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We need more doctors and scientists in Congress. But not Dr. Oz.

Photo Illustration by Lyne Lucien/The Daily Beast/Getty

Dr. Oz, the cardiothoracic surgeon and TV personality, is running for an open US Senate seat in Pennsylvania. He’d be one of the worst possible choices, because his “medical recommendations” are generally bullshit. Members of Congress need to discern the truth, not make it up.

What’s wrong with Dr. Oz?

Dr. Oz is a famous guy. Everybody knows him from his TV show.

His relationship with the truth is tenuous as best. He spreads misinformation and scams on nearly every show.

According to a study published in 2014 by the BMJ, a peer-reviewed British medical journal, a random sampling of claims made by Dr. Oz and his guests showed that most had no scientific support, or were contradicted by medical evidence. Here’s how the LA Times described it:

What do real-world doctors have to say about the advice dispensed on “The Dr. Oz Show”? Less than one-third of it can be backed up by even modest medical evidence.

If that sounds alarming, consider this: Nearly 4 in 10 of the assertions made on the hit show appear to be made on the basis of no evidence at all.

The researchers who took it upon themselves to fact-check Dr. Oz and his on-air guests were able to find legitimate studies related to another 11% of the recommendations made on the show. However, in these cases, the recommendations ran counter to the medical literature.

Dr. Oz pushes weight loss fads like green coffee bean extract and has said “I’ve got the No. 1 miracle in a bottle to burn your fat. It’s raspberry ketones.” (Note to the good doctor: Pennsylvania is the Keystone State, not the ketone state.)

Dr. Oz has cited the death toll from the virus in announcing his candidacy, but also promoted hydroxycholoroquine, a treatment the FDA has said is not a fit treatment.

In his announcement, Dr. Oz said this:

Doctors are trained to tell it like it is because you deserve to hear our best advice and make your own decisions. It’s why I have fought the establishment my whole career.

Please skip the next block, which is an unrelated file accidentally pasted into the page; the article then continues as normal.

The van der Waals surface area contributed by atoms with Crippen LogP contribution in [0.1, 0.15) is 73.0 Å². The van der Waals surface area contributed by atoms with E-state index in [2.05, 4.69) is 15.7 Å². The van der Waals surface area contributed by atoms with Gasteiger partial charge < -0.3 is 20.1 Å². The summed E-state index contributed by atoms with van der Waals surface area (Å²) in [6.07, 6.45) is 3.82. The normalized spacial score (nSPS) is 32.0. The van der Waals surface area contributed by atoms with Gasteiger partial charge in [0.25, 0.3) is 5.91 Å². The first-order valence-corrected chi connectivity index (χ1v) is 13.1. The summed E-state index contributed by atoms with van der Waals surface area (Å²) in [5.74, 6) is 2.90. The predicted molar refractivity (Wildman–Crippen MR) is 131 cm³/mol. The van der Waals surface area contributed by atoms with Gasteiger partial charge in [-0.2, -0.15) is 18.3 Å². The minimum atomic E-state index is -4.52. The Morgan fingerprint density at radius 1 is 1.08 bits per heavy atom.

Guess what, dude. The “establishment,” at least in medicine, is usually working based on the best possible science available. And when the science changes, the establishment view changes, too. Doctors who “tell it like it is” shouldn’t be making shit up when there’s no actual science behind it.

Face it: the guy’s a hack and a quack.

First rule: do no harm

A politician that believes in restricting abortion might belong in Congress, as might one who believes in preserving that right.

A politician who believes we should spend more to stop global warming might belong in Congress, as might someone who has qualms about that position.

I believe in a healthy debate between points of view. I’d like to believe the truth will win. I know which kind of politicians I would vote for, but I’m capable of respecting politicians from across the political spectrum, so long as they deal in actual facts.

But we don’t need liars who make things up and pretend they’re based on science.

We have enough loonies in the Congress already — people who believe in Jewish Space Lasers and imply that fellow congresspeople are Islamic suicide bombers.

I’d love to see competent and knowledgeable people in the Congress — doctors who understand the reality of infectious disease, scientists who are familiar with climate problems, and engineers who are used to solving technical problems with fact-based analysis.

But no quacks please. That way lies madness.

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One Comment

  1. MDs in Congress tend to be conservative-leaning. I suspect that’s more to protect their bank accounts and the wealth of others than to help the ordinary American citizen.